Joe Woodman, who handled the all time great Sam Langford, declared that, “Armstrong is the greatest fighter in many years. Henry doesn’t knock these guys out he paralyzes them. He beats them into submission. He would have beaten Johnny Dundee without any trouble. Kid Kaplan would have been trouble for Henry but I give him a good chance against Ross or any (current) welterweight.”

      Although he accomplished more at welterweight Armstrong’s best weight was clearly as a featherweight. When he challenged Ross for the welterweight title he had to come within 7 pounds of the welterweight limit according to the agreed upon rules for the bout. Armstrong said in an interview with Peter Heller, “I weighed 124 pounds…I drank beer every day to gain weight, ate steak, potatoes, I ate candies. I drank so much water the day of the weigh-in every time I walked you could here glug, glug, glug. I weighed in at 139 ˝. The fight was postponed for 10 days due to weather (the fight was outside) and I didn’t have to weigh in again.”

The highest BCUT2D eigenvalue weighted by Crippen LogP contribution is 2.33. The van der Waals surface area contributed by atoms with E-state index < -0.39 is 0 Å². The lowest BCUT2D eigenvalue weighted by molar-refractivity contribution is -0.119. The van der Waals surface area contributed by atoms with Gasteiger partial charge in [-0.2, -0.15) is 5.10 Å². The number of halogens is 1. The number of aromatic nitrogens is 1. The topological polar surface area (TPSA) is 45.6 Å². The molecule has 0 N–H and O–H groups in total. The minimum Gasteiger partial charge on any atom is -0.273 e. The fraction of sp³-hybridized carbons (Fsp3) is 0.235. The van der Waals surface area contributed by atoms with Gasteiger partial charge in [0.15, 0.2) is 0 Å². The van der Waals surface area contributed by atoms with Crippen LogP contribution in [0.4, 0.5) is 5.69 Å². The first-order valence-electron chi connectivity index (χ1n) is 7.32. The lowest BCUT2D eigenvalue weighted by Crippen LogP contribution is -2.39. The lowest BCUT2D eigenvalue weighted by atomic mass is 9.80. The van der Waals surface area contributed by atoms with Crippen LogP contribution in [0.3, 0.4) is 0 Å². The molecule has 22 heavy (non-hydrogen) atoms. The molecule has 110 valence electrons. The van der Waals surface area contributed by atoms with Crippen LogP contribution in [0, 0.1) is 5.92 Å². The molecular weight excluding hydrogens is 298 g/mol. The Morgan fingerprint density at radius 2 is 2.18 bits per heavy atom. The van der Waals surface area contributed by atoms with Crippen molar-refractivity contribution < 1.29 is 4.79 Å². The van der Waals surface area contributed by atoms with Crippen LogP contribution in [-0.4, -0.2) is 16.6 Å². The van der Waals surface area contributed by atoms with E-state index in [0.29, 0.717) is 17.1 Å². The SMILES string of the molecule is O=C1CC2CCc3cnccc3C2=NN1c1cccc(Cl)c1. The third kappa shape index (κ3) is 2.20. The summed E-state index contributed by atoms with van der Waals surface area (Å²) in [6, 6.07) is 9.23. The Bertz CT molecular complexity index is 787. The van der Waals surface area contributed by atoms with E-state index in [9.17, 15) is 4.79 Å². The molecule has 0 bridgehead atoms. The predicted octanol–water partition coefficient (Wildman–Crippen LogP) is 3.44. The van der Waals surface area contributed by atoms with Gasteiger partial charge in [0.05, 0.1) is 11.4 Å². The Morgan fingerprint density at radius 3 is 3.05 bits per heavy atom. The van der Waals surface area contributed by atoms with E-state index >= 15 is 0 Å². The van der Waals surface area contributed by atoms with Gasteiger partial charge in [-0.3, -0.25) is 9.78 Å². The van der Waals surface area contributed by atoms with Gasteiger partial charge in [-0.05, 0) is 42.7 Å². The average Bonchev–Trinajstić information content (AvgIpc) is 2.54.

“On the night Henry won the welterweight title from me,” Ross recalled later, “he was as great a fighter at his weight as ever lived. I was in the hospital a week. I never fought in the ring again.”

      Bert Sugar in his “100 Greatest Boxers of All Time” rated Henry Armstrong as the second greatest fighter in history behind Ray Robinson. The 2002 Ring Annual (Vol. 2) in the article “The 80 Best Fighters of the Last 80 Years” rated Armstrong second to Robinson. The 1996 Ring Almanac and Book of Facts rated Armstrong 1st at welterweight. William Detloff rated Armstrong # 4 all time greatest fighter in his article “The 20 Greatest Fighters of the 20th Century". Veterans Nat Fleischer and Charley Rose rated Armstrong in their top 10 at 147 pounds, although I believe his best weight was at 126. Historian Tracy Callis agrees rating Armstrong the # 1 all time featherweight. Cox’s Corner also rates Armstrong # 1 at featherweight. He would also rate as a top 5 lightweight and top 10 welterweight of all time. Armstrong easily ranks as one of the 10 greatest fighters of all time.